Robert Nutting’s Wheeling-based Ogden Newspapers obtained the Aspen Times at the end of November as part of its purchase of Swift Communications. (I wrote about it here.) Since then, the paper has had problems and recently, Colorado College journalism professor Corey Hutchins wrote about some of them:
Six months after Ogden Newspapers of West Virginia bought The Aspen Times, the 140-year-old paper has become the subject of negative local news coverage.
In recent weeks, the newspaper has been reeling from a billionaire developer’s lawsuit (and later settlement), the paper’s editor quitting while citing the “vibe” under new ownership, the town’s mayor accusing the paper of suppressing news coverage, and the interim editor “strenuously” objecting to management decisions.
(See also, the Denver Post’s coverage, here.)
Late last week, matters in Aspen went from bad to worse:
On Saturday, The Aspen Times printed the letter and the paper’s response. The letter was addressed to Ogden Newspaper owner, Robert Nutting. Here is the how it begins:
As current and former elected officials of local governments in the municipalities of Aspen, Snowmass Village, and Basalt, and the county of Pitkin, Colorado, we write to you with grave concerns about the recent conduct of Ogden Newspapers’ leadership in regards to editorial decisions at the Aspen Times daily newspaper.
We are specifically troubled by a number of actions stemming from the publication of articles, columns, and letters to the editor related to Vladislav Doronin’s purchase of real estate on Aspen Mountain, and Doronin’s subsequent lawsuit against the Aspen Times. Those actions include: the absence of full disclosure by the Aspen Times of the settlement with Doronin; the prohibition against former editor David Krause to publish other stories about Doronin; the removal of Roger Marolt’s column of June 10, 2022; and the firing of acting editor Andrew Travers for the publication of Marolt’s June 10 column.
These actions all flow from the dissatisfaction of a billionaire landowner in our community of a local newspaper’s reporting of him and his recent real estate transaction, and publication of some community members’ opinions or concerns about him and the transaction. Ogden Newspapers chose to side with Doronin’s individual dissatisfaction rather than the community’s need to understand and converse about such a historic real estate deal and to ponder its broader implications for the community.
Later in the letter, the group threatens the paper:
Our faith in Ogden Newspapers is shattered and we are individually considering separate reactions as a result, including: directing our individual organizations to pull advertisements and notices from the paper; encouraging local businesses to do the same; refusing interviews with reporters at the Aspen Times; or calling for a community boycott of the paper.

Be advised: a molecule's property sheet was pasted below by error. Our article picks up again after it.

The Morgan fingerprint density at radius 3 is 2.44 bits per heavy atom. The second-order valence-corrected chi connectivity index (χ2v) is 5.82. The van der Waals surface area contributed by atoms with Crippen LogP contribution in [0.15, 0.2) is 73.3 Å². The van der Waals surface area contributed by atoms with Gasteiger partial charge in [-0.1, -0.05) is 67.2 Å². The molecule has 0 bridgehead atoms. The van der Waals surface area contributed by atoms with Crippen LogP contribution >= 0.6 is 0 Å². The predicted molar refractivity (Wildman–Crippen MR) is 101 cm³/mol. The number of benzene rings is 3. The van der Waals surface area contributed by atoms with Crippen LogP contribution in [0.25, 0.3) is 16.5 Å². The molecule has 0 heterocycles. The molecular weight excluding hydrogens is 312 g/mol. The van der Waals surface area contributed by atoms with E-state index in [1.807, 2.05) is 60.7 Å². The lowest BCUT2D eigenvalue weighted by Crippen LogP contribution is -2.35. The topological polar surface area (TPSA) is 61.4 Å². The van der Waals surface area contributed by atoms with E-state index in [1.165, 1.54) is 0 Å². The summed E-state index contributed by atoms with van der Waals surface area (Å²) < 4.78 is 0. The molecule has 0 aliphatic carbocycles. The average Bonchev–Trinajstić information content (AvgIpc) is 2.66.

Here is part of the response from the paper’s publisher, Allison Pattillo:
Although it is encouraging to see their expressed support for the importance of vigorous, independent community journalism, which this newspaper has provided to Aspen for more than 140 years, it is frankly shocking to see elected officials so brazenly threaten to use their positions of power to control a community newspaper.
This chilling precedent is certainly not representative of our democracy nor the Aspen Idea our community touts.
Worse, the letter, shared with me and company owners, is based on incomplete and inaccurate accounts of recent events at The Aspen Times. I look forward to clearing up any misconceptions or inaccuracies in the days and weeks to come.
Pattillo then goes on to pledge that the conversation will continue.
Some thoughts: As an outsider, I’m dependent on what I read and there is much to read. A helpful development here is that, unlike most cities in the United States, Aspen has two competing newspapers - the Aspen Times and the Aspen Daily News - and the News has covered the story. Still, I’m not quite sure of what to make of much of what I read because I have few reference points. Similarly, this may be the source of Ogden’s problem. It seems to me that the Aspen area and the other ski towns that now read Ogden papers have little in common with the northern panhandle of West Virginia, or for that matter, the towns and small cities that make up most of the Ogden Newspaper chain. What works for Ogden in these locales in West Virginia, Ohio, or Pennsylvania may not work in Aspen or Vail with their expensive real estate, upper-bracket incomes, and wealthy life-styles. In any event, I can’t help thinking that this will not work out well for Ogden. I’ll try to keep up.